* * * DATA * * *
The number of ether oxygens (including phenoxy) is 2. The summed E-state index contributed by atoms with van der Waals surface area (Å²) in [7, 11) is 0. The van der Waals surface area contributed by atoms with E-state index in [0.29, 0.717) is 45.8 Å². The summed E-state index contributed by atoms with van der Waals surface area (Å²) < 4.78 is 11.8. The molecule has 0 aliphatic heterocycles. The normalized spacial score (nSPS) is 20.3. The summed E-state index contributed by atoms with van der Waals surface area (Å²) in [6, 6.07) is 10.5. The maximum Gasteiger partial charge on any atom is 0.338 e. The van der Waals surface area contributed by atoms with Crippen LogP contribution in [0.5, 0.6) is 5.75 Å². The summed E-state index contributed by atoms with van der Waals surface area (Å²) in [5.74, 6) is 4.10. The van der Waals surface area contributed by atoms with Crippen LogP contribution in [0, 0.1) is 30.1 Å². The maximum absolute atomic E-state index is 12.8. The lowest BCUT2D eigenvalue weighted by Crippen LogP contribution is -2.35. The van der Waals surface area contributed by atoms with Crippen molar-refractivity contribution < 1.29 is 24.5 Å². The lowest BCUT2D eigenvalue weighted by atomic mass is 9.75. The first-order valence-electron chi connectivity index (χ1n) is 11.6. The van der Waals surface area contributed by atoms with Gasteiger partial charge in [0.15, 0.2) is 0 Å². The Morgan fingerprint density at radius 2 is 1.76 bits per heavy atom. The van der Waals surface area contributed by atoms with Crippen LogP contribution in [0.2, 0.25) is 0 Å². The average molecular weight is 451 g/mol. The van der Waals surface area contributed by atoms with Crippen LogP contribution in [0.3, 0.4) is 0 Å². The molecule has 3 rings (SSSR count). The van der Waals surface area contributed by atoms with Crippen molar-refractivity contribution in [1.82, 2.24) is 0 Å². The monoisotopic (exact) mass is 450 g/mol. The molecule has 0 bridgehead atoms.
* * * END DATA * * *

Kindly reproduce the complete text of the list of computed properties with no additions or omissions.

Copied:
The number of ether oxygens (including phenoxy) is 2. The summed E-state index contributed by atoms with van der Waals surface area (Å²) in [7, 11) is 0. The van der Waals surface area contributed by atoms with E-state index in [0.29, 0.717) is 45.8 Å². The summed E-state index contributed by atoms with van der Waals surface area (Å²) < 4.78 is 11.8. The molecule has 0 aliphatic heterocycles. The normalized spacial score (nSPS) is 20.3. The summed E-state index contributed by atoms with van der Waals surface area (Å²) in [6, 6.07) is 10.5. The maximum Gasteiger partial charge on any atom is 0.338 e. The van der Waals surface area contributed by atoms with Crippen LogP contribution in [0.5, 0.6) is 5.75 Å². The summed E-state index contributed by atoms with van der Waals surface area (Å²) in [5.74, 6) is 4.10. The van der Waals surface area contributed by atoms with Crippen LogP contribution in [0, 0.1) is 30.1 Å². The maximum absolute atomic E-state index is 12.8. The lowest BCUT2D eigenvalue weighted by Crippen LogP contribution is -2.35. The van der Waals surface area contributed by atoms with Crippen molar-refractivity contribution < 1.29 is 24.5 Å². The lowest BCUT2D eigenvalue weighted by atomic mass is 9.75. The first-order valence-electron chi connectivity index (χ1n) is 11.6. The van der Waals surface area contributed by atoms with Gasteiger partial charge in [0.15, 0.2) is 0 Å². The Morgan fingerprint density at radius 2 is 1.76 bits per heavy atom. The van der Waals surface area contributed by atoms with Crippen LogP contribution in [0.2, 0.25) is 0 Å². The average molecular weight is 451 g/mol. The van der Waals surface area contributed by atoms with Crippen LogP contribution in [0.3, 0.4) is 0 Å². The molecule has 3 rings (SSSR count). The van der Waals surface area contributed by atoms with Crippen molar-refractivity contribution in [1.82, 2.24) is 0 Å². The monoisotopic (exact) mass is 450 g/mol. The molecule has 0 bridgehead atoms.